In recent years, more people have become increasingly concerned with taking better care of themselves, and marketers have noticed. As a result, almost every label you see at the grocery store now comes covered in buzzwords like ‘natural’, ‘healthy’, or ‘superfood’ in an attempt to make everything you’re eating look healthier than it really is.
Yet if you actually look at the ingredients, you’d see that these so-called ‘health foods’ are really just junk food in disguise. To save you some time, we’ve created a list of 30 foods that nutritionists are begging people to avoid…
Açaí bowls seem like a healthy snack, but they can be extremely high in calories and sugar when loaded with toppings like granola, nut butters, coconut, and fruit.
Coconut oil is full of saturated fat. While some claim saturated fat isn’t bad for you, the jury is still out on the popular oil. As a result, nutritionists recommend using monounsaturated fats like avocado or olive oils instead.
Flavored varieties of yogurt are almost always packed with sugar and artificial flavors.
Boxed Vegetable Pastas
The difference between normal pasta and vegetable pasta are so small that it really doesn’t make a difference for your health. Instead, try substituting pasta with spiraled vegetables or spaghetti squash.
Flavored Instant Oatmeal
Many instant oatmeals that are flavored are typically loaded with sugar and sodium. Ideally, instant oatmeal should have less than six grams of sugar and 140 milligrams of salt per serving.
Not only are pre-made smoothies often packed with sugars, fat, and calories, but they typically don’t keep people full for long.
Even if they may be considered a healthy snack, pretzels are a refined carbohydrate, which means they are basically made of sugar. Aside from not having any nutritional value, they are easy to overeat since they aren’t very filling.
No matter what the chip is made of, even “veggies”, a food fried in saturated and trans fats isn’t doing anything good for your health.
Diet soda saves you from calories and sugar, but the sugar substitutes and artificial flavors can be even worse for your health.
Protein cookies might appear to be healthier, but they really aren’t any better than a typical processed baked good.
Packaged granola is often loaded with fats and sugars. Not to mention, just a single serving often contains hundreds of calories making the ‘small’ snack not so small.
Protein bars are highly processed and contain artificial flavors and hidden sugars. They are also meant to be a meal replacement, yet fail to keep people full for long.
Canned Whipped Cream
While it seems like a light addition to a dessert, canned whipped cream is full of high fructose corn syrup, hydrogenated oils, and artificial flavors.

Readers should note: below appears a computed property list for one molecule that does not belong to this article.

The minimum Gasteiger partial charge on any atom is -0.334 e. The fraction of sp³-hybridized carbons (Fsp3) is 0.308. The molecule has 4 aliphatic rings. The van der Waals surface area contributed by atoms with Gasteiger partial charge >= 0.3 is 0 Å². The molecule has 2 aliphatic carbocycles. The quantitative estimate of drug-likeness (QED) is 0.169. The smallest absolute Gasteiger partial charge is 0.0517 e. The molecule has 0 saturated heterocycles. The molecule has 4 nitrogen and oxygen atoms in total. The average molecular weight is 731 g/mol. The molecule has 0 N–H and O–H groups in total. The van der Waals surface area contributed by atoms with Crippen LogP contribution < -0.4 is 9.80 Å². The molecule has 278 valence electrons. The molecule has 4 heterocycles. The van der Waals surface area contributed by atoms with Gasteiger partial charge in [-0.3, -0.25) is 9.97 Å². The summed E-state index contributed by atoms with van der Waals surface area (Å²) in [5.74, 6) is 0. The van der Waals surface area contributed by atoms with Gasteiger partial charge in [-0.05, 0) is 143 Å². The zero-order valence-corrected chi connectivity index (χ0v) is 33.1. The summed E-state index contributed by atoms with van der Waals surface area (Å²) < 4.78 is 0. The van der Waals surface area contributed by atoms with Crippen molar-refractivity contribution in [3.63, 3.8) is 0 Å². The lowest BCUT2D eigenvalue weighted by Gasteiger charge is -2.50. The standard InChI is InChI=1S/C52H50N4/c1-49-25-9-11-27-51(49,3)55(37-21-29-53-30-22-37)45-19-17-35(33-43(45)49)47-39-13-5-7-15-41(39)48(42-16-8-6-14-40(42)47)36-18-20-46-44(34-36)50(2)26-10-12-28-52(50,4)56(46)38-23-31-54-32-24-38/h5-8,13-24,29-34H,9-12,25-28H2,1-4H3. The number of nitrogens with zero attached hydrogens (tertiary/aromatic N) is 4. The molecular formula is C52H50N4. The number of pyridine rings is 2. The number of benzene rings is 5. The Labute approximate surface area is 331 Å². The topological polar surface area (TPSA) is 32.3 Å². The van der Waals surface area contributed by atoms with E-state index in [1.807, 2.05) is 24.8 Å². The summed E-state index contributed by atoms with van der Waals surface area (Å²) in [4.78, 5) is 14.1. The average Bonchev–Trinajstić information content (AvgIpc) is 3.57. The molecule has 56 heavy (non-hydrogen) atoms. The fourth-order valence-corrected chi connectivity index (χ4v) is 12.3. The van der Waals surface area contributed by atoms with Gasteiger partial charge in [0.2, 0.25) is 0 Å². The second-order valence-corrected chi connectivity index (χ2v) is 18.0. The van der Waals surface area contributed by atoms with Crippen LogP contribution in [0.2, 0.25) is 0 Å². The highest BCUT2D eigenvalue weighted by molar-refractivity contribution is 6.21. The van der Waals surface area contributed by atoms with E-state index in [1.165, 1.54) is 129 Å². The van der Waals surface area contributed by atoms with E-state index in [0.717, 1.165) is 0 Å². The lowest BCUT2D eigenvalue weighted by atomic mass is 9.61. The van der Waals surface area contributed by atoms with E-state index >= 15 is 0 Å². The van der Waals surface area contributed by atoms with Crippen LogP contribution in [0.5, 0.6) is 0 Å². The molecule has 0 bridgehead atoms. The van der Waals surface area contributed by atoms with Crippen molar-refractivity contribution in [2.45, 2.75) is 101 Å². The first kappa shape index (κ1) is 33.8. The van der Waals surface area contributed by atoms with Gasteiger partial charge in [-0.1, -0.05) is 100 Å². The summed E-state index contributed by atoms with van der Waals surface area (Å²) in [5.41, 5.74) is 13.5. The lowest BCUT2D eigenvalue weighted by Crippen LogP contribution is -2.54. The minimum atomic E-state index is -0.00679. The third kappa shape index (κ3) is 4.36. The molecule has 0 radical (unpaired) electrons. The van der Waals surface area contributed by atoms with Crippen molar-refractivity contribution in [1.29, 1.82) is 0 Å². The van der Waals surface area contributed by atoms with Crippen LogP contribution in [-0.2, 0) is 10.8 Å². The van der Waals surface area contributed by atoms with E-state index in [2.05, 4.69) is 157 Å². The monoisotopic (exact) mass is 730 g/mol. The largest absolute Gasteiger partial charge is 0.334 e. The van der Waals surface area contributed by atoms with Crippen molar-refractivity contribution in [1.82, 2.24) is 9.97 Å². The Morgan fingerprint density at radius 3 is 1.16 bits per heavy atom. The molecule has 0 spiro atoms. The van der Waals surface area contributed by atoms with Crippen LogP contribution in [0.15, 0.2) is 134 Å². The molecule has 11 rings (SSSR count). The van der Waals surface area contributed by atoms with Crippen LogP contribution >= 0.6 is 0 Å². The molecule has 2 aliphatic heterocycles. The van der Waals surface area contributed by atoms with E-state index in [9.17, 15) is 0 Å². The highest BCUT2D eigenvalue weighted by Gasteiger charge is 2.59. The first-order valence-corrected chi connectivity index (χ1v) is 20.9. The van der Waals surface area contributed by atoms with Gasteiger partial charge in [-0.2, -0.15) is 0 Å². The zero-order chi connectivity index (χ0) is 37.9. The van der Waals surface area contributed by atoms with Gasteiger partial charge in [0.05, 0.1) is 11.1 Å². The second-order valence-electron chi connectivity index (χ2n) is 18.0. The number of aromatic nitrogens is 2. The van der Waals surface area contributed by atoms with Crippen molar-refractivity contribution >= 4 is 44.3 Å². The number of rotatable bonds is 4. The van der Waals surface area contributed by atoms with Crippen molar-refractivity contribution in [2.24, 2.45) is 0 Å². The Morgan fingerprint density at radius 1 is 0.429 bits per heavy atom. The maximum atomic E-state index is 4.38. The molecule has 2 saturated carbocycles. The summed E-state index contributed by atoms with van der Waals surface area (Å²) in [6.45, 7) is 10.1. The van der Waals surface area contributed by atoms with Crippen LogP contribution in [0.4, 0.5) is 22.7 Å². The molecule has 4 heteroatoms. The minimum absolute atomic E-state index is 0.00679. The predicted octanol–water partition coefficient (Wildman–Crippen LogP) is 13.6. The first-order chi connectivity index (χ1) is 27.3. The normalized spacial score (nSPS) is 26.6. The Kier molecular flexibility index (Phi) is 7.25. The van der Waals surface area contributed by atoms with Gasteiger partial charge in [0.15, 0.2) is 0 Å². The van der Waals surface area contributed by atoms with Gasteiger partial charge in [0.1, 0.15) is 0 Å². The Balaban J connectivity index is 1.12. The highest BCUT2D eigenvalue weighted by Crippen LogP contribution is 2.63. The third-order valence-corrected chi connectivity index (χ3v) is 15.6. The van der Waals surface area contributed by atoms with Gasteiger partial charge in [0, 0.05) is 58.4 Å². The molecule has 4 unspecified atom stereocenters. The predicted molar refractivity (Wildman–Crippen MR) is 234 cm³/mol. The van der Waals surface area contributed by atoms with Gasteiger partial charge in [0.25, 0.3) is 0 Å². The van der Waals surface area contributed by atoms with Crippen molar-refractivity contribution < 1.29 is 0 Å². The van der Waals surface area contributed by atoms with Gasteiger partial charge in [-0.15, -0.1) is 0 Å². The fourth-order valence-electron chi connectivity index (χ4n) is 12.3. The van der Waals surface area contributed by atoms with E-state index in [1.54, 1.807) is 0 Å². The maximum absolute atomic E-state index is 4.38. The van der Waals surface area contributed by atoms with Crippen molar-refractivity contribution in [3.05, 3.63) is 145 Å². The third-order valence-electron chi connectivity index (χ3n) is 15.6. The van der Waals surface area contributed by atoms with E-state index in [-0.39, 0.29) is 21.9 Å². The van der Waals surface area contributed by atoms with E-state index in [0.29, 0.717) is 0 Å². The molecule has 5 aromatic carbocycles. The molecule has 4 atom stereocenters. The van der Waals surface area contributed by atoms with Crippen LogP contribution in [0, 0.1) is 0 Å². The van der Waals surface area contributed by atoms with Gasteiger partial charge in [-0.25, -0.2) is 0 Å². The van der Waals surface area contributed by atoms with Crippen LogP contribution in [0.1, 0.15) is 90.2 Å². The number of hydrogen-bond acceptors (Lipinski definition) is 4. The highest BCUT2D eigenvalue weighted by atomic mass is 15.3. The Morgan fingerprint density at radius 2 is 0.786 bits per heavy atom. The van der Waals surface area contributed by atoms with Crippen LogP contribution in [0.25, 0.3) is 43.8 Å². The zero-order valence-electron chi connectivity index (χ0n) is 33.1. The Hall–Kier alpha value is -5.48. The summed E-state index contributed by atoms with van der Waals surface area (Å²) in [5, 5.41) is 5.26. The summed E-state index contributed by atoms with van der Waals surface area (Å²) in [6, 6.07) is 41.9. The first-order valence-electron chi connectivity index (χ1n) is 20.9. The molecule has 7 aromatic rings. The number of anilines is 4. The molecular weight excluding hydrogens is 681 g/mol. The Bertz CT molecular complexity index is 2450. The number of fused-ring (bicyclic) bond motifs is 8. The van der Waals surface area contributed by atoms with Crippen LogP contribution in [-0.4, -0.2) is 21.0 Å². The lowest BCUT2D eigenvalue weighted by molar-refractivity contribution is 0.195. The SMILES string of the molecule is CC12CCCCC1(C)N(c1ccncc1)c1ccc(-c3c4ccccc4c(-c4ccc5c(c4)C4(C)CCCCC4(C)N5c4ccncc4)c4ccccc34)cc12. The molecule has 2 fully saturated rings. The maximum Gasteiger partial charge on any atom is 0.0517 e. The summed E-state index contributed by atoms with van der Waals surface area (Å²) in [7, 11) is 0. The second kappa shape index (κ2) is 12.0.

Reduced-Fat Nut Butters
Fat-free or reduced nut butters like peanut butter are packed with extra sugar and often have the same amount of calories as natural versions.
Diet Freezer Meals
Not only are frozen diet meals pumped with sodium as a preservative, but they fail to keep people full for long because they lack enough filling vegetables and whole grains.
Veggie burgers and fake meats are typically made with questionable processed ingredients like soy, xantham gum, and canola oil.
In order to preserve the meat, jerkies are loaded with preservatives like salt, which leads to water retention and bloating as a result.
Fat-Free Salad Dressing
Many vitamins in salads actually need fat to be absorbed and used by the body, so a bit of regular dressing isn’t necessarily a bad thing. Without any healthy fats, you can actually miss out on many nutrients that are in greens and vegetables.
Fat-Free Frozen Yogurt
Like other fat reduced foods, fat-free yogurt can have almost twice the amount of sugar as full-fat options.
Just because it’s gluten-free, doesn’t mean it’s healthier. In fact, packaged gluten-free snacks are often full of added sugars, salt, and saturated fats.
Veggie sticks and straws aren’t actually very nutrient-dense and are about as healthy as regular potato chips.
Packaged or even fresh juices are extremely high in sugar and lack the fibers that whole fruits provide that help regulate blood sugar and keeps you full.
Many packaged agave nectars are highly processed and high amounts of the sweet syrup can actually strain the liver since it goes straight to the organ instead of raising blood sugar.
Pre-made coffees, including some cold-brew coffee, and teas are normally full of added sugars and can be unnecessarily high in calories.
Not only are they not satisfying, but fat-free cheeses are typically full of saturated fats.
While light mayo has half the calories, sugars and other processed ingredients are added to make up for the flavor.
Canned soups are often extremely high in sodium and often less nutritious than fresh soups made at home with fresh ingredients.
Not only are packaged trail mixes often full of sugar, salt, oils, and literal pieces of candy, but people often forget how small a serving size of trail mix actually is.
While trendy, kombucha is fermented yeast. While fermented foods can be good for you, fermented yeast isn’t a great idea for most people with an overgrowth of yeast in their digestive tracts.
Store-Bought Salad Dressing
While you need some fats to absorb fat-soluble vitamins, pre-made salad dressings are full of cheap filler oils, sugar, and preservatives.